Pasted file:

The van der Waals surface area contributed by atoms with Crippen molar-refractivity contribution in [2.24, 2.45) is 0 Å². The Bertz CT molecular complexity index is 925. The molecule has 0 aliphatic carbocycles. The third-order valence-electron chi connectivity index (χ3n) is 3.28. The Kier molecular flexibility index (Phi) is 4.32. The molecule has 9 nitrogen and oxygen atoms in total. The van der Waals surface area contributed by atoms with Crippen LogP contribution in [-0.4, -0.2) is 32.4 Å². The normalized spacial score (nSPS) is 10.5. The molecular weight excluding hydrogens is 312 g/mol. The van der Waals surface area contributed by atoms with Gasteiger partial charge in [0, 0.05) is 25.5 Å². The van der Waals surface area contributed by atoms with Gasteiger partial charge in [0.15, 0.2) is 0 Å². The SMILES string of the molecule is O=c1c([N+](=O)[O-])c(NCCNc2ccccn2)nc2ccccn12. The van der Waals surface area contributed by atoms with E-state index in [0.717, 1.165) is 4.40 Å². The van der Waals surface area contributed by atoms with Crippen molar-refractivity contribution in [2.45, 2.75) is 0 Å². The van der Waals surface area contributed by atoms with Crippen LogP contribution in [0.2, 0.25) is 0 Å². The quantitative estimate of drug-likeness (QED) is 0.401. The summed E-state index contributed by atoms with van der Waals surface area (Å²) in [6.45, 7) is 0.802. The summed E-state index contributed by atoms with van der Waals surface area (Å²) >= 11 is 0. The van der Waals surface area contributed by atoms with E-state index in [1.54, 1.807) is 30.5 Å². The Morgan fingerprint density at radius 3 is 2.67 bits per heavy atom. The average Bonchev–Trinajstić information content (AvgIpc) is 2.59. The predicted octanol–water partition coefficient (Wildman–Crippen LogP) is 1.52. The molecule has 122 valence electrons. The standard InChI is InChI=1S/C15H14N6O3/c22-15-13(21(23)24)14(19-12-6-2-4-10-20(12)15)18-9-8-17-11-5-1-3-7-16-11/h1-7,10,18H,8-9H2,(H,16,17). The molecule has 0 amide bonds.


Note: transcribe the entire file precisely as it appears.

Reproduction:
The van der Waals surface area contributed by atoms with Crippen molar-refractivity contribution in [2.24, 2.45) is 0 Å². The Bertz CT molecular complexity index is 925. The molecule has 0 aliphatic carbocycles. The third-order valence-electron chi connectivity index (χ3n) is 3.28. The Kier molecular flexibility index (Phi) is 4.32. The molecule has 9 nitrogen and oxygen atoms in total. The van der Waals surface area contributed by atoms with Crippen LogP contribution in [-0.4, -0.2) is 32.4 Å². The normalized spacial score (nSPS) is 10.5. The molecular weight excluding hydrogens is 312 g/mol. The van der Waals surface area contributed by atoms with Gasteiger partial charge in [0, 0.05) is 25.5 Å². The van der Waals surface area contributed by atoms with Gasteiger partial charge in [0.15, 0.2) is 0 Å². The SMILES string of the molecule is O=c1c([N+](=O)[O-])c(NCCNc2ccccn2)nc2ccccn12. The van der Waals surface area contributed by atoms with E-state index in [0.717, 1.165) is 4.40 Å². The van der Waals surface area contributed by atoms with Crippen molar-refractivity contribution in [2.45, 2.75) is 0 Å². The van der Waals surface area contributed by atoms with Crippen LogP contribution in [0.2, 0.25) is 0 Å². The quantitative estimate of drug-likeness (QED) is 0.401. The summed E-state index contributed by atoms with van der Waals surface area (Å²) in [6.45, 7) is 0.802. The summed E-state index contributed by atoms with van der Waals surface area (Å²) >= 11 is 0. The van der Waals surface area contributed by atoms with E-state index in [1.54, 1.807) is 30.5 Å². The Morgan fingerprint density at radius 3 is 2.67 bits per heavy atom. The average Bonchev–Trinajstić information content (AvgIpc) is 2.59. The predicted octanol–water partition coefficient (Wildman–Crippen LogP) is 1.52. The molecule has 122 valence electrons. The standard InChI is InChI=1S/C15H14N6O3/c22-15-13(21(23)24)14(19-12-6-2-4-10-20(12)15)18-9-8-17-11-5-1-3-7-16-11/h1-7,10,18H,8-9H2,(H,16,17). The molecule has 0 amide bonds.